Being the eldest of five kids, and a little bit of a black sheep, there have been many times when my family and I have not seen eye-to-eye when it comes to fashion. When I wore creepers and collared shirts buttoned to the neck with my hair in those little Miley Cyrus buns four years ago, a lot of laughs were had at my expense. But, before I knew it, my sisters were begging me to take them thrifting and let them borrow clothes they had teased me mercilessly for owning. This stemmed from figures in the public eye dressing the same “alternative” way I was, and these clothes thus becoming marketable and a way to link your image with your idols. When my sisters started asking to borrow my stuff around the same time my style evolved, I don’t think it was a simple coincidence.
Everyone has their own taste when it comes to what looks good. From this, you can cultivate what I’ll call a “personal aesthetic” – effectively your own style. For example, I refer to my own personal aesthetic as “based goth bitch” (#TYBG) or “ghetto goth” in the same vein as VENUS X. All black ensembles with a hood twist. A key point here is that there is a difference between developing your own style and following fads. Looking at the collective fashion choices our generation is making I have to ask the question: has hype replaced fashion? Rap artists like A$AP Rocky and Kanye West have carved a niche as fashion icons of a sort, and people are dropping ridiculous stacks on a bunch of hyped-up merchandise. I’m going to take you on a journey through the main ways I hate what hype is doing to style (suffocating it with one of Kanye’s Maison Martin Margiela masks).
HOOD BY AIR: I cringe a little bit every time I see someone sporting a “Been Trill” HBA tee, knowing that they come with a $100USD price tag on hypebeast.com. Maybe every person I’ve seen wearing one at a concert in the last year truly believed it was a reflection of their inner soul, or maybe they have contacts at the Glenfield night markets (holla at a replica), but when I look at it I don’t see $100. I see someone who’s just learned how to use MS paint and found dafont.com. Bonus points if you pair it with faux-leather low-hanging pants.
HYPEBEAST AS A WHOLE: The word “hypebeast” pretty much makes my skin crawl, and when I open the ‘Store’ tab on their website I don’t feel much better. I have a “That’s So Raven” moment where I have a vision of a bunch of fuccbois fighting to the death over who the coolest member of Odd Future is while they all simultaneously compete to have the quirkiest socks. Garish prints, pristine sneakers, and some thugged-out Alexander McQueen (RIP).
KANYE COLLABORATIONS: This is really a prime example of how H.A.M hype comes at ya in the fashion world. Yeezus collaborated with A.P.C on a plain white Egyptian cotton t-shirt which set customers back a mere $120. Although I saw a fair bit of backlash about the price tag online, considering you can get the same thing at The Warehouse for < $5, it sold out almost instantly. Scenarios like this highlight how much hype sells. Are we so desperate to feel like Ye that we’ll pay $120 to have his name silk screened on the back of our necks? Apparently. Now y’all can’t afford a car so ya better name ya daughter Alexis (I’m sorry, I couldn’t resist).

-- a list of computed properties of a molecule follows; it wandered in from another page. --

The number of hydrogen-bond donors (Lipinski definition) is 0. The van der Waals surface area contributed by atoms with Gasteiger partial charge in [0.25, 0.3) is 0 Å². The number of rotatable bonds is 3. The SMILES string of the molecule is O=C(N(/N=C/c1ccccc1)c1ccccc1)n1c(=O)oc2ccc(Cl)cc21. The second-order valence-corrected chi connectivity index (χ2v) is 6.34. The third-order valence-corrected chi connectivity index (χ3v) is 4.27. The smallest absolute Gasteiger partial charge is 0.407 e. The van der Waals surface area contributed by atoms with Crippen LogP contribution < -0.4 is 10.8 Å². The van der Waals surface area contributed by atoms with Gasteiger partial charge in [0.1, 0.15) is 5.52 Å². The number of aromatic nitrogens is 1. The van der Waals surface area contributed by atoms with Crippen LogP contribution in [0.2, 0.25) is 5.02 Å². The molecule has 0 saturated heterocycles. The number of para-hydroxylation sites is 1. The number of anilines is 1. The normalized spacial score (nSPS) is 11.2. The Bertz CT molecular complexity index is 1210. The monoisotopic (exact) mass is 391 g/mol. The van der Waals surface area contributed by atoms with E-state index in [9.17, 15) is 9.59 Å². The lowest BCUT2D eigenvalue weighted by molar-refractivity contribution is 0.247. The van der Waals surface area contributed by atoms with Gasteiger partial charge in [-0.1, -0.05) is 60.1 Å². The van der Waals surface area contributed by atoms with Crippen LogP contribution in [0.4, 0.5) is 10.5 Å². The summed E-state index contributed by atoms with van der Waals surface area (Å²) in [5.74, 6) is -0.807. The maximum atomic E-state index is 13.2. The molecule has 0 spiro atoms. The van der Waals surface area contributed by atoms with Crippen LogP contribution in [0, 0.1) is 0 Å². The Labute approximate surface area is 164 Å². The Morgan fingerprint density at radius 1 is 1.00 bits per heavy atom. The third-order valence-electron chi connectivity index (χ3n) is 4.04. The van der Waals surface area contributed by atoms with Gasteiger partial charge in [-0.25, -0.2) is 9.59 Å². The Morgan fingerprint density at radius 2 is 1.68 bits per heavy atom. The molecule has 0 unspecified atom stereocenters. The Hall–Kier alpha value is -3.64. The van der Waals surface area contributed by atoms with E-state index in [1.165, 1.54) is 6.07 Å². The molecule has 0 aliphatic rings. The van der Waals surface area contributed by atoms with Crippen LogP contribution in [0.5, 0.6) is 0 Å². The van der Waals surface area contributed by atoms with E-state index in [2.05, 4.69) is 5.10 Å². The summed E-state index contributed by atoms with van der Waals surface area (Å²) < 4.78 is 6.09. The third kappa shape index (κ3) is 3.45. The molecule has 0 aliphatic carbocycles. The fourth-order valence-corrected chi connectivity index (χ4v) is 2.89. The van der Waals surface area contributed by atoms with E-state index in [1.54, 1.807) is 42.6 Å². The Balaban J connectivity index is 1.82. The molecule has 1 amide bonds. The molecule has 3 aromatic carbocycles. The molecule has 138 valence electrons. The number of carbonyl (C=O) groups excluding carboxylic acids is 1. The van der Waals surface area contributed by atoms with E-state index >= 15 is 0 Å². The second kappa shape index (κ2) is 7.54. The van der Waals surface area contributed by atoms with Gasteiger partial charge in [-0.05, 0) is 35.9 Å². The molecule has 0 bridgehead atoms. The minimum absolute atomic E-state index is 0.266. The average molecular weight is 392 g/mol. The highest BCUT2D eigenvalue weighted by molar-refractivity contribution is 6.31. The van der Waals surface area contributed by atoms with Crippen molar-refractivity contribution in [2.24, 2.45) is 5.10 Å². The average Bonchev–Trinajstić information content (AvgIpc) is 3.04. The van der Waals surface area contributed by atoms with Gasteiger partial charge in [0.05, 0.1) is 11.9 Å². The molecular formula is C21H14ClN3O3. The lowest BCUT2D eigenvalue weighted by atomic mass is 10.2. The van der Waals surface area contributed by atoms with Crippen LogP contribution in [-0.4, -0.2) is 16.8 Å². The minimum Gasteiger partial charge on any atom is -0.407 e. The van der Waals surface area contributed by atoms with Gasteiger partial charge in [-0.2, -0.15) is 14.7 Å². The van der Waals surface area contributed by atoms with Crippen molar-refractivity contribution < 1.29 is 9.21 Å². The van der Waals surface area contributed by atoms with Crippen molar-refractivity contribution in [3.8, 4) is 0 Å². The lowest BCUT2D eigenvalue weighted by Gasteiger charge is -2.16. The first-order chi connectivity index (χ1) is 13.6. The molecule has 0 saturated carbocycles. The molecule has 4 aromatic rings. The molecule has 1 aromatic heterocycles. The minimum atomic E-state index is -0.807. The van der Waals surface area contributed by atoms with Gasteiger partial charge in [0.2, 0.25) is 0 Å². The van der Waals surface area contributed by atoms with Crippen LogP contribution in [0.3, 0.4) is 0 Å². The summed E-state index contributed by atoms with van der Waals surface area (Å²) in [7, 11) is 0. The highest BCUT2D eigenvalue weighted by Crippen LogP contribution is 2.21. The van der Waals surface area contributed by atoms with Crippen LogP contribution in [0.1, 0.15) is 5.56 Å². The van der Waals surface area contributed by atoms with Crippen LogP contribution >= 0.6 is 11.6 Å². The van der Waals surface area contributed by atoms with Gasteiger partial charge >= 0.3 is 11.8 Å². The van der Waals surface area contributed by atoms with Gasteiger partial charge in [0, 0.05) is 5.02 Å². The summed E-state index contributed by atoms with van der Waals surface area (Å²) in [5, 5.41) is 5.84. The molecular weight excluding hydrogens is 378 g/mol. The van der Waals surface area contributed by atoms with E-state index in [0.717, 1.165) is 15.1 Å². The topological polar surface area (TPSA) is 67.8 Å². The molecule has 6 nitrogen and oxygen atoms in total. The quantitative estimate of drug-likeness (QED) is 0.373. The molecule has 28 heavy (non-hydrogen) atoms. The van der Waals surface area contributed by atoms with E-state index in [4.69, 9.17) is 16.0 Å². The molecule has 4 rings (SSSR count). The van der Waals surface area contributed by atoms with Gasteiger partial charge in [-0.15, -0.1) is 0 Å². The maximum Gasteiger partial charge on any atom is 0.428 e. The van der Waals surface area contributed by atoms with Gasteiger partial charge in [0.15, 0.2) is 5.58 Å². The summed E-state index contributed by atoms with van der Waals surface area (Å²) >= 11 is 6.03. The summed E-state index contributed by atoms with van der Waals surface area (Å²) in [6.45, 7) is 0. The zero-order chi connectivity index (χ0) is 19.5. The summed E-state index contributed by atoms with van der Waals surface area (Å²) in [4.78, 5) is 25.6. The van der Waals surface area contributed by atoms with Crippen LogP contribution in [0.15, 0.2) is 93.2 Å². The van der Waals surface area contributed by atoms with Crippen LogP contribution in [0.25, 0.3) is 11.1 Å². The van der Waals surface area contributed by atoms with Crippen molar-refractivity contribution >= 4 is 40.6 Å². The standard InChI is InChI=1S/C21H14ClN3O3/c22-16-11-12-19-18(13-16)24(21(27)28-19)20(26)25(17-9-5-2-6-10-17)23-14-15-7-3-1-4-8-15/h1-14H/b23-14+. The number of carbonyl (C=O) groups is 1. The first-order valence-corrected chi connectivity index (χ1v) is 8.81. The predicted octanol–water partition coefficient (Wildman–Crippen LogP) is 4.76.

SUPREME: I’ll admit that I paid a ridiculous price for a velvet supreme five-panel a few years ago. I too, have been personally victimised by the entity known as ‘hype’. I don’t know why I bought it. Maybe Tyler, The Creator was leaving subliminal messages in his songs? My little sister begged me to give it to her the other day, so it passes down the line to a new hypebeast and leaves my closet once and for all. But on a serious note, Supreme epitomises hype > fashion in my opinion. The clothing you’re buying isn’t necessarily ugly or unflattering, but the price tags attached to the pieces are ridiculous. Take for example this $90 bucket hat that looks like something your grandma would give you for Christmas when you were five.
All of these things are just sore points for me when I look at social media or the people who surround me on a daily basis. How do you not feel like an absolute twat paying for shit everyone else wears so you can all look stupid together while mobbin’ at ScHoolboy Q? We’ve stopped paying for high fashion, one-offs, good materials and manufacturing. Instead we’re paying for social status and Instagram likes. Fashion is all about free will, and it’s a possibility that maybe thousands of people truly do believe a fuccboi is what they are on the inside and they want to express it with their brethren… Call me a cynic, but I think everyone is getting played.
Jayden wrote this crying in bed wearing a bucket hat with face tatts drawn on while she missed the ScHoolboy Q concert.
Title Image Cred: Os Gemeos for Viva La Revolucion 'Don't Believe The Hype'